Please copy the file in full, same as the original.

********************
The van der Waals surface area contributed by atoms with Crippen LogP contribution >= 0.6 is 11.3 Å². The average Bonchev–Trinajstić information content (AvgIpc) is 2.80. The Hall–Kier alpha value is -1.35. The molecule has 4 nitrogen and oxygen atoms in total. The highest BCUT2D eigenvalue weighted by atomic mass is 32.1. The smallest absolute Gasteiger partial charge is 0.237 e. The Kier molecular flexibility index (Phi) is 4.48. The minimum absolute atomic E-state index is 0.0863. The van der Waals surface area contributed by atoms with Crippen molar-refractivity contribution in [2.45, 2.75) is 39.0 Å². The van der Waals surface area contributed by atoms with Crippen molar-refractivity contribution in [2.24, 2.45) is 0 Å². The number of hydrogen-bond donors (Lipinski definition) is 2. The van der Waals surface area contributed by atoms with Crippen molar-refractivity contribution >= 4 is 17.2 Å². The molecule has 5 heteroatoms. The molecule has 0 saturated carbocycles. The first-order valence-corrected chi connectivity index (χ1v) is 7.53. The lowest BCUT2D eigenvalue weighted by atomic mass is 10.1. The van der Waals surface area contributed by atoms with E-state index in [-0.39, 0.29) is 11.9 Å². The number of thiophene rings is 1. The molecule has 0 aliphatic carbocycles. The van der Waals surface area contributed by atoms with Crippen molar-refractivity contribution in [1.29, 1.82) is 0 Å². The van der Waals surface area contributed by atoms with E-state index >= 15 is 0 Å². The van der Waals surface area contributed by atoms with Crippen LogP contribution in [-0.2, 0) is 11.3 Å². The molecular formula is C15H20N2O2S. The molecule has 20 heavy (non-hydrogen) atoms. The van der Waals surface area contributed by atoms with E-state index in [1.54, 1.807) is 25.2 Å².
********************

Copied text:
The van der Waals surface area contributed by atoms with Crippen LogP contribution >= 0.6 is 11.3 Å². The average Bonchev–Trinajstić information content (AvgIpc) is 2.80. The Hall–Kier alpha value is -1.35. The molecule has 4 nitrogen and oxygen atoms in total. The highest BCUT2D eigenvalue weighted by atomic mass is 32.1. The smallest absolute Gasteiger partial charge is 0.237 e. The Kier molecular flexibility index (Phi) is 4.48. The minimum absolute atomic E-state index is 0.0863. The van der Waals surface area contributed by atoms with Crippen molar-refractivity contribution in [2.45, 2.75) is 39.0 Å². The van der Waals surface area contributed by atoms with Crippen molar-refractivity contribution in [2.24, 2.45) is 0 Å². The number of hydrogen-bond donors (Lipinski definition) is 2. The van der Waals surface area contributed by atoms with Crippen molar-refractivity contribution >= 4 is 17.2 Å². The molecule has 5 heteroatoms. The molecule has 0 saturated carbocycles. The first-order valence-corrected chi connectivity index (χ1v) is 7.53. The lowest BCUT2D eigenvalue weighted by atomic mass is 10.1. The van der Waals surface area contributed by atoms with E-state index in [-0.39, 0.29) is 11.9 Å². The number of thiophene rings is 1. The molecule has 0 aliphatic carbocycles. The van der Waals surface area contributed by atoms with Crippen molar-refractivity contribution in [1.29, 1.82) is 0 Å². The van der Waals surface area contributed by atoms with E-state index >= 15 is 0 Å². The van der Waals surface area contributed by atoms with Crippen LogP contribution in [-0.2, 0) is 11.3 Å². The molecular formula is C15H20N2O2S. The molecule has 20 heavy (non-hydrogen) atoms. The van der Waals surface area contributed by atoms with E-state index in [1.54, 1.807) is 25.2 Å².